Then we went down the interesting church where we parked up and had lunch and a rest, before walking around. The church was unfortunately closed because of lack of volunteers, but we were able to read the signage about Monsignor Hawes, the architect and builder. He is the one who built the church in Geraldton, as well as many others. He was much in demand because of his style and often built the churches himself.
We then tootled down to Mingenew enjoying the lovely scenery along the way. On arrival, we did our dumping and filling up, then drove out to this campsite. We’ve had scrambled eggs, toast and rose for tea, and sampled the new honey we bought a few stops back.
At Pindar and here we have good internet, 3/4 bars of 4g, which makes doing the blog easy. If the internet is slow I can still blog, but do it on the ipad – which can result in more spelling errors than usual.
After our usual leisurely breakfast we went into town to get some information on wildflowers. We were tempted again with the promise of wreath flowers close to Pindar and decided that even if we arrive home on Thursday we can get to choir. Pindar is almost 500 kms from home.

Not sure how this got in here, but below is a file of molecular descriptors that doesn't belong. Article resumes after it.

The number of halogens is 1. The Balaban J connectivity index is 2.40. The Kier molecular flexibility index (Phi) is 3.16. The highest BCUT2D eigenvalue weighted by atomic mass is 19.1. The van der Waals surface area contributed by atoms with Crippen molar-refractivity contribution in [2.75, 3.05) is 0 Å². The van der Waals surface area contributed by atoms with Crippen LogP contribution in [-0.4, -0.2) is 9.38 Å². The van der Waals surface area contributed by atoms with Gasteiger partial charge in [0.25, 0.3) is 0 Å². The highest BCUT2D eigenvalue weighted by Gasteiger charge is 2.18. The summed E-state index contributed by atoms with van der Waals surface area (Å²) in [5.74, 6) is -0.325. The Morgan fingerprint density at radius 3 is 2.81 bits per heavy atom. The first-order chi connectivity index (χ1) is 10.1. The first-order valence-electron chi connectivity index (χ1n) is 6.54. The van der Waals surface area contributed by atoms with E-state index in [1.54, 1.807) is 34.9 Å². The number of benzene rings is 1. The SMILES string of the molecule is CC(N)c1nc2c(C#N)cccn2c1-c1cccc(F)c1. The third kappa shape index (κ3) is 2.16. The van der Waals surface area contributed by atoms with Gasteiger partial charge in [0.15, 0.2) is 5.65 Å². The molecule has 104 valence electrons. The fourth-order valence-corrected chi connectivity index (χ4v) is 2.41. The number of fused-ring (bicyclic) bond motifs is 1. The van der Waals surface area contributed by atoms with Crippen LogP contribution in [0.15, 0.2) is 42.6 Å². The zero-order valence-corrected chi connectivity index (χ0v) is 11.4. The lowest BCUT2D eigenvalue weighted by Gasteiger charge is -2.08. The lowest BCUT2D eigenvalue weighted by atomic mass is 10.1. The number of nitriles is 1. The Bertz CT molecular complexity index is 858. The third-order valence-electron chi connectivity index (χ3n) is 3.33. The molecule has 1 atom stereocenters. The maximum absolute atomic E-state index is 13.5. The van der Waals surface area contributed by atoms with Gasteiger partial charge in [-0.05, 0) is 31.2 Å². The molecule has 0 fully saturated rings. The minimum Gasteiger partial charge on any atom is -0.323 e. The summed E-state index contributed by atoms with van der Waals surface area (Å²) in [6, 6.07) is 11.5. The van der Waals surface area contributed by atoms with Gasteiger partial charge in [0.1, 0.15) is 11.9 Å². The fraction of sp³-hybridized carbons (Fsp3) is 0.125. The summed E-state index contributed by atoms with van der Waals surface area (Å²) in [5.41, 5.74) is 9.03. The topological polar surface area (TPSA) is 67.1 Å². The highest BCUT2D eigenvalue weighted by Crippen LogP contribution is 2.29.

At Morowa on the way we were able to dump the tanks, get fresh water, refuel and do some shopping. All along the route there were patches of everlastings and other flowers. We also enjoyed the rolling landscape of green fields.
We made a stop at Canna, a sort of hamlet, with a volunteer run campground for caravans. For a $10 donation you have the use of a campers kitchen, flushing toilets, hot showers and power. I took advantage of 10 amp socket in the campers kitchen to grind more coffee beans. There were a few caravans there, but we wanted to push on to Pindar so that we would finish the day within 10 kms of where we would find wreath flowers.
Once again Wikicamps has suggested a place to stay. The area is quite large and is near another tiny hamlet, with one house and a lovely old pub that isn’t operating as a pub, but as a cafe that is only open during the day and not every day at that. It won’t be open tomorrow.
This is our first overnight stay that is not in a town.